Minnesota Republicans’ caucuses arrive Tuesday at what Ronald Reagan might have called “a time for choosing.” The Minnesota gatherings are among dozens of contests unfolding across the country in the next few weeks that could well lock up the GOP’s 2016 presidential nomination. And seldom have the stakes in a party’s choice of standard-bearer been so high — for that party and for the nation.

State Republicans of common sense and common decency must rouse themselves to their duty, attend caucuses and keep the party of Lincoln dedicated to the proposition that all people truly are equal in this nation conceived in liberty.

We believe Florida Sen. Marco Rubio is best equipped to carry forward the philosophy of free people and free markets — of limited government, free trade and strong national defense — that has long animated the GOP and enriched American political life. Rubio’s energetic and articulate optimism — his embodiment of a diverse and entrepreneurial youth movement in the GOP — has struck a chord with voters and has convinced a growing roster of respected Republican leaders, including Minnesota’s Tim Pawlenty and Norm Coleman, that the proud son of Cuban immigrants stands the best chance of securing the nomination for the broad, responsible, practical mainstream of his party.

Rubio’s ability to prevail is key, because this isn’t just any year or any field of hopefuls. The insurgent candidacy of Donald Trump has unleashed a heedless xenophobic spirit that threatens to splinter the GOP and wound the country if a unifying alternative isn’t found.

The tycoon TV oracle has demonized whole religions, nations and ethnicities, proclaiming radical intentions — like a roundup of 11 million undocumented immigrants and a total ban on Muslims entering the country — that would be cruel, counterproductive and quite beyond a president’s authority and that would supersize strong-arm government. He has called for renewed and intensified torture and for killing the families of terrorists. He has preached in favor of trade war and has dismissed property-rights objections to the overuse of eminent-domain powers. He has ridiculed the heroic sacrifice of one GOP presidential nominee and has accused a two-term Republican president of “lying” to lead the nation into war.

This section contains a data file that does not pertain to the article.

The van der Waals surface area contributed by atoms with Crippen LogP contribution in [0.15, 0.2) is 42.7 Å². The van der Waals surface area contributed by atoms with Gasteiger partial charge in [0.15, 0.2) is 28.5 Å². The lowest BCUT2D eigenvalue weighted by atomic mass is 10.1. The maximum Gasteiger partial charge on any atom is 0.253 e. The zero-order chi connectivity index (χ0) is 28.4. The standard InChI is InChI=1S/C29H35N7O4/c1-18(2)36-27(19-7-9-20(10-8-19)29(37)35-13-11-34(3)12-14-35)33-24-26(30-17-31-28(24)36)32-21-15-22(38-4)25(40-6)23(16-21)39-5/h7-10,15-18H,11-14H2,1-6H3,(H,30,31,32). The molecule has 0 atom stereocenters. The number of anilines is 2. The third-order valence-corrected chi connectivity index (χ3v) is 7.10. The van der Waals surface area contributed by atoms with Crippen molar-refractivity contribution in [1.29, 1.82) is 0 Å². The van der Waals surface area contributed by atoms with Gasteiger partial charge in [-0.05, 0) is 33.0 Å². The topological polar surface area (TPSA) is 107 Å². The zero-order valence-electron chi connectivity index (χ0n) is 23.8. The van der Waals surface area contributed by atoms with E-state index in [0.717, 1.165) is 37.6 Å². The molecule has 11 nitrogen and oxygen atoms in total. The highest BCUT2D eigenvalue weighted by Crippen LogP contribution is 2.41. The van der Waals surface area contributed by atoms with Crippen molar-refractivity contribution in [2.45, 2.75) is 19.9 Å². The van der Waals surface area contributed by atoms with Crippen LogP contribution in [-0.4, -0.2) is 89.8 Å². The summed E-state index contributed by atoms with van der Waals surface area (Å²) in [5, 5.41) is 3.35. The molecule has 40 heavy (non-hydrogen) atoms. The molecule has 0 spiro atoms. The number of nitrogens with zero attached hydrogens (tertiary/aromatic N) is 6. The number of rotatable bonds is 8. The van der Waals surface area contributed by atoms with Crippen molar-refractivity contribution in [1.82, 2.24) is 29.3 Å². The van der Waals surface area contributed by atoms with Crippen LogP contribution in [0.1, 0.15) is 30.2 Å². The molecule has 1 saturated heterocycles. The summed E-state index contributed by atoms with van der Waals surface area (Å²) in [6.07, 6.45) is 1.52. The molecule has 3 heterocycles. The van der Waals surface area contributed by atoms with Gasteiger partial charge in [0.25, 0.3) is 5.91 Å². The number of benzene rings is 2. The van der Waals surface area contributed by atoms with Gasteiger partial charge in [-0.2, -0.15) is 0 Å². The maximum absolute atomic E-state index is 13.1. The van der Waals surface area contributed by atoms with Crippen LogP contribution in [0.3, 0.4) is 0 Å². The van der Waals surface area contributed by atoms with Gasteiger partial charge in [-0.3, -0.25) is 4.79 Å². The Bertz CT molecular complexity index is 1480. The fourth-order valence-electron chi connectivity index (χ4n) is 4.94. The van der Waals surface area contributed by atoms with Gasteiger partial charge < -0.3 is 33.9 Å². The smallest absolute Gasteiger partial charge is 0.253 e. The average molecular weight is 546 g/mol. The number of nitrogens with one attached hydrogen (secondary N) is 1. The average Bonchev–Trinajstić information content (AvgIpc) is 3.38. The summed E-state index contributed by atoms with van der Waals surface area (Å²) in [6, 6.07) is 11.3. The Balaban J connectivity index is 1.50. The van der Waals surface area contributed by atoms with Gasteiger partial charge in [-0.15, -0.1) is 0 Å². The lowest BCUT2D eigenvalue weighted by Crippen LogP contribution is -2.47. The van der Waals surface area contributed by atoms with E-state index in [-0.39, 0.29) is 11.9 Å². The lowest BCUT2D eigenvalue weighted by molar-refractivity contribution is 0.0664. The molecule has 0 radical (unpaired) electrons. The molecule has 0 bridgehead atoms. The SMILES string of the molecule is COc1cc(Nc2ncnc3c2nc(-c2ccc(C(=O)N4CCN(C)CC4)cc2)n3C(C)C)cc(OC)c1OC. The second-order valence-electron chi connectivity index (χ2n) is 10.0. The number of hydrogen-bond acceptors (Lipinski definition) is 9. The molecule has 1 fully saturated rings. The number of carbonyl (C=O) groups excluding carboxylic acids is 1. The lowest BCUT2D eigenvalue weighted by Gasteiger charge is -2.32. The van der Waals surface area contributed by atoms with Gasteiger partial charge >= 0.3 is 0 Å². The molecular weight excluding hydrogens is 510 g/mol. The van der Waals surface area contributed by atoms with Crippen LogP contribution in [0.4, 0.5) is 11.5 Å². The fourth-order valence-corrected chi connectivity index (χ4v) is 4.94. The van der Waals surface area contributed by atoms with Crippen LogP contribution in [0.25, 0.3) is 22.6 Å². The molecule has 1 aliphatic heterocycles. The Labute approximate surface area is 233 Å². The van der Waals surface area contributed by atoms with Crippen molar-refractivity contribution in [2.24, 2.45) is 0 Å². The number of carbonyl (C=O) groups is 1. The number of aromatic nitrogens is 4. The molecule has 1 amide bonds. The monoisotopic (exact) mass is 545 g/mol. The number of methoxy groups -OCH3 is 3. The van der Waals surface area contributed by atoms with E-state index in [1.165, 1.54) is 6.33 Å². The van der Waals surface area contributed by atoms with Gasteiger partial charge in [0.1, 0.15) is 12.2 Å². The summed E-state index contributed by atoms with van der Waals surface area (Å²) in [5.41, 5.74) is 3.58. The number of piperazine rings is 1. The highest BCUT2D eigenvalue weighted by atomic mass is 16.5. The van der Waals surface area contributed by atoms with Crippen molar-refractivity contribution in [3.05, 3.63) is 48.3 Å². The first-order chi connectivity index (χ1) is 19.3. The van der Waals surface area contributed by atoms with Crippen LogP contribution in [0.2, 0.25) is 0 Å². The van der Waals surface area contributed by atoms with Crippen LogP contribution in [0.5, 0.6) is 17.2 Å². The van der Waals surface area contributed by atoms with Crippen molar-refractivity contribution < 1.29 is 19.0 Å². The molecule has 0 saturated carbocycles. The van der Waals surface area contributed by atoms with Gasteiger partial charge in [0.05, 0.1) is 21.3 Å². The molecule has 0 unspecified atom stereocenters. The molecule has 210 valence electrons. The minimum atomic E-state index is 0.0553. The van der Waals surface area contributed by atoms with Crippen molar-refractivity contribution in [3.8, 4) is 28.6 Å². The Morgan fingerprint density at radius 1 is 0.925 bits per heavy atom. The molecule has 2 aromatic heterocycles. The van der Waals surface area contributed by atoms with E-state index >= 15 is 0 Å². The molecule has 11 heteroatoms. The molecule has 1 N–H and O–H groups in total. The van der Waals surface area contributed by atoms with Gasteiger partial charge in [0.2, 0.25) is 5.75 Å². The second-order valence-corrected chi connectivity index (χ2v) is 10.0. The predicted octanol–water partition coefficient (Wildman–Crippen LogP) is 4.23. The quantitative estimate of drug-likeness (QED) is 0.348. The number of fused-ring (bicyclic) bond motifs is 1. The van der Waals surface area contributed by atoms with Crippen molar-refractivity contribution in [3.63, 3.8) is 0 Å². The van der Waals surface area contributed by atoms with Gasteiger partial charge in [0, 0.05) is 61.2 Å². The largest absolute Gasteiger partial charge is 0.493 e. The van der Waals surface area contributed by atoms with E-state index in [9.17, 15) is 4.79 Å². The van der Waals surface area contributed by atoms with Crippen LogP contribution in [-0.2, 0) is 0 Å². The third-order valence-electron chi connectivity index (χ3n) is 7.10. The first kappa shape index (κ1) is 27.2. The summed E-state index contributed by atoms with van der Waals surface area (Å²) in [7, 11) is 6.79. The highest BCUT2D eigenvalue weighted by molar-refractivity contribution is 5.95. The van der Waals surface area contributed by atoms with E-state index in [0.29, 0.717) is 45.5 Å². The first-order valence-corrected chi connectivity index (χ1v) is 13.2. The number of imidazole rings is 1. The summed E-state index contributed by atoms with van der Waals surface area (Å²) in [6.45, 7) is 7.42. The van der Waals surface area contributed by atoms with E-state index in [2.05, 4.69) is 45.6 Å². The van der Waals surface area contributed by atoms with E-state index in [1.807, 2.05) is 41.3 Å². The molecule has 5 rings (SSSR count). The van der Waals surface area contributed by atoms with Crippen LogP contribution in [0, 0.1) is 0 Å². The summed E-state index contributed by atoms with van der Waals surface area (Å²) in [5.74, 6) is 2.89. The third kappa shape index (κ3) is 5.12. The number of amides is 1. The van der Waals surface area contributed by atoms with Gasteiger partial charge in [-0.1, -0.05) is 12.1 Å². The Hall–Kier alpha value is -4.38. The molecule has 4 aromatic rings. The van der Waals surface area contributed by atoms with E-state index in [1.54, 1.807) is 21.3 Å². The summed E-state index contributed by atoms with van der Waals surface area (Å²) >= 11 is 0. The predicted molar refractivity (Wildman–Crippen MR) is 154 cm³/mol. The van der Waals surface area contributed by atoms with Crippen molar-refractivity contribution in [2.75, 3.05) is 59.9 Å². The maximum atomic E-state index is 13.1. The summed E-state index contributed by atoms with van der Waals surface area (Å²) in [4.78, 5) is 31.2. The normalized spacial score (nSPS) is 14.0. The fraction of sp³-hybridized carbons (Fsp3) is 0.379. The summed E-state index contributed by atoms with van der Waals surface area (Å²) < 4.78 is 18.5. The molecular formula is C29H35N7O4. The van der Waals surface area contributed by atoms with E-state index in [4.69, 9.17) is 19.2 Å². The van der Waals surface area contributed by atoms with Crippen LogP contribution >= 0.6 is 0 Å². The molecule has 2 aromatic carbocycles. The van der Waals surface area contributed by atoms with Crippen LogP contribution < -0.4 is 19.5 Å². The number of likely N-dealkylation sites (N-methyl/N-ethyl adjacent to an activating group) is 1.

Apart from suggesting that he may be a counterfeit conservative and Republican, such outlandish and ill-mannered antics, like many others, betray a puerile temperament unworthy of the high office Trump seeks.

Another top contender for the GOP nod, Texas Sen. Ted Cruz, also falls short. He is articulate and substantive, but the rigidity and recklessness of Cruz’s anti-government crusade — his record of provoking government shutdowns and killing compromises — promise an era of simultaneous disorder and paralysis should he be elected to lead a Washington where, he is proud to acknowledge, precious few still care to work with him. A series of excesses and dirty tricks by his campaign reinforce the image of a politician with a weak set of boundaries.

Dr. Ben Carson, a man of great ability and good heart, has not made the case that his skills include those required to become president.

Ohio Gov. John Kasich, however, clearly is presidential material, with a record of accomplishment unequaled among either party’s candidates. Kasich’s distinguished 18-year service in Congress as a budget-balancer — and as a reform governor of the nation’s seventh-largest state since 2010, earning a landslide re-election in 2014 — along with his measured rhetoric and constructive talent for working the machinery of democracy, sorely tempt the Star Tribune Editorial Board to recommend him.

But Kasich has not yet connected deeply with this year’s restive electorate, and time runs short. A fresher voice is needed to unite the GOP.

Rubio can be that voice. Admittedly, his experience is limited. But he leads an invigorating cadre of young, minority Republican pols — prominently including Gov. Nikki Haley of South Carolina — whose zest for free trade, the potential of new technology and the traditional American focus on expanding opportunity make those age-old GOP themes new again. Rubio speaks of the college-debt crisis with passion and creativity as a member of the rising generation, intriguingly proposing new flexibility in accrediting nontraditional forms of learning and allowing investors to underwrite students in exchange for a stake in their futures.

We could wish that Rubio had not retreated as far as he has from his earlier leadership role in pursuing a compromise on immigration reform. But there is no doubt that he understands immigration’s meaning, value and challenges viscerally, instinctively rejects Trump-style nativism and will in time have more to offer toward the issue’s resolution.

Rubio’s is an expansive, exuberant America, grinning ear to ear, not an America snarling and posturing behind its walls. He would give the Democrats all they could handle in the general election this fall. To get there, he needs victories, and soon. Minnesota Republicans can and should give him one.